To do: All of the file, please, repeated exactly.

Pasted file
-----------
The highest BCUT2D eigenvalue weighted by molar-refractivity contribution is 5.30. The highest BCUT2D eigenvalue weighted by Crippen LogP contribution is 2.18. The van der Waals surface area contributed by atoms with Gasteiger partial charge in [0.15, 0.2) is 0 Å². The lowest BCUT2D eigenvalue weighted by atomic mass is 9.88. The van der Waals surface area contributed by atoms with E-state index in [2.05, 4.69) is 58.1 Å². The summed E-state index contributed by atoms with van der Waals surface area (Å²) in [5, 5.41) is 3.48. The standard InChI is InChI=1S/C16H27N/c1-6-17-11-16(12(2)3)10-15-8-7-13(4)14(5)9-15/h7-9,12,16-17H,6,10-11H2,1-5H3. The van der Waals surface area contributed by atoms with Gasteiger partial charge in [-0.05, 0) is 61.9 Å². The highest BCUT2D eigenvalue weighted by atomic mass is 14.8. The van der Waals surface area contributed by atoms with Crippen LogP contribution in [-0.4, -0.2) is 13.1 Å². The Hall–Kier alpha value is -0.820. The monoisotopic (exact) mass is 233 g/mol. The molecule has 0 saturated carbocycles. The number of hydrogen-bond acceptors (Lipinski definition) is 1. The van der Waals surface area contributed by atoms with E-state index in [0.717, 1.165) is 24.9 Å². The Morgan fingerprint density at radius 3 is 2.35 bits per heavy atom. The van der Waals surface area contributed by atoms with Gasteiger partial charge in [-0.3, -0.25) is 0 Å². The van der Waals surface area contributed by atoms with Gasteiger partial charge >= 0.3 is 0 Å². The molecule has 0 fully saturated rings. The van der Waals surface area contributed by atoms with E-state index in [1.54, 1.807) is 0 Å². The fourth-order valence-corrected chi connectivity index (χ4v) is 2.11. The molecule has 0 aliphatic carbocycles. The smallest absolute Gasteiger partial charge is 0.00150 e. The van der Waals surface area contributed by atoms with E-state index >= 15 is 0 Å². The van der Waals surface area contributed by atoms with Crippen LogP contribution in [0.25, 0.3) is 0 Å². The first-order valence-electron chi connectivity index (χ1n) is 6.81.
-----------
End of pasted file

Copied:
The highest BCUT2D eigenvalue weighted by molar-refractivity contribution is 5.30. The highest BCUT2D eigenvalue weighted by Crippen LogP contribution is 2.18. The van der Waals surface area contributed by atoms with Gasteiger partial charge in [0.15, 0.2) is 0 Å². The lowest BCUT2D eigenvalue weighted by atomic mass is 9.88. The van der Waals surface area contributed by atoms with E-state index in [2.05, 4.69) is 58.1 Å². The summed E-state index contributed by atoms with van der Waals surface area (Å²) in [5, 5.41) is 3.48. The standard InChI is InChI=1S/C16H27N/c1-6-17-11-16(12(2)3)10-15-8-7-13(4)14(5)9-15/h7-9,12,16-17H,6,10-11H2,1-5H3. The van der Waals surface area contributed by atoms with Gasteiger partial charge in [-0.05, 0) is 61.9 Å². The highest BCUT2D eigenvalue weighted by atomic mass is 14.8. The van der Waals surface area contributed by atoms with Crippen LogP contribution in [-0.4, -0.2) is 13.1 Å². The Hall–Kier alpha value is -0.820. The monoisotopic (exact) mass is 233 g/mol. The molecule has 0 saturated carbocycles. The number of hydrogen-bond acceptors (Lipinski definition) is 1. The van der Waals surface area contributed by atoms with E-state index in [0.717, 1.165) is 24.9 Å². The Morgan fingerprint density at radius 3 is 2.35 bits per heavy atom. The van der Waals surface area contributed by atoms with Gasteiger partial charge in [-0.3, -0.25) is 0 Å². The van der Waals surface area contributed by atoms with Gasteiger partial charge >= 0.3 is 0 Å². The molecule has 0 fully saturated rings. The van der Waals surface area contributed by atoms with E-state index in [1.54, 1.807) is 0 Å². The fourth-order valence-corrected chi connectivity index (χ4v) is 2.11. The molecule has 0 aliphatic carbocycles. The smallest absolute Gasteiger partial charge is 0.00150 e. The van der Waals surface area contributed by atoms with E-state index >= 15 is 0 Å². The van der Waals surface area contributed by atoms with Crippen LogP contribution in [0.25, 0.3) is 0 Å². The first-order valence-electron chi connectivity index (χ1n) is 6.81.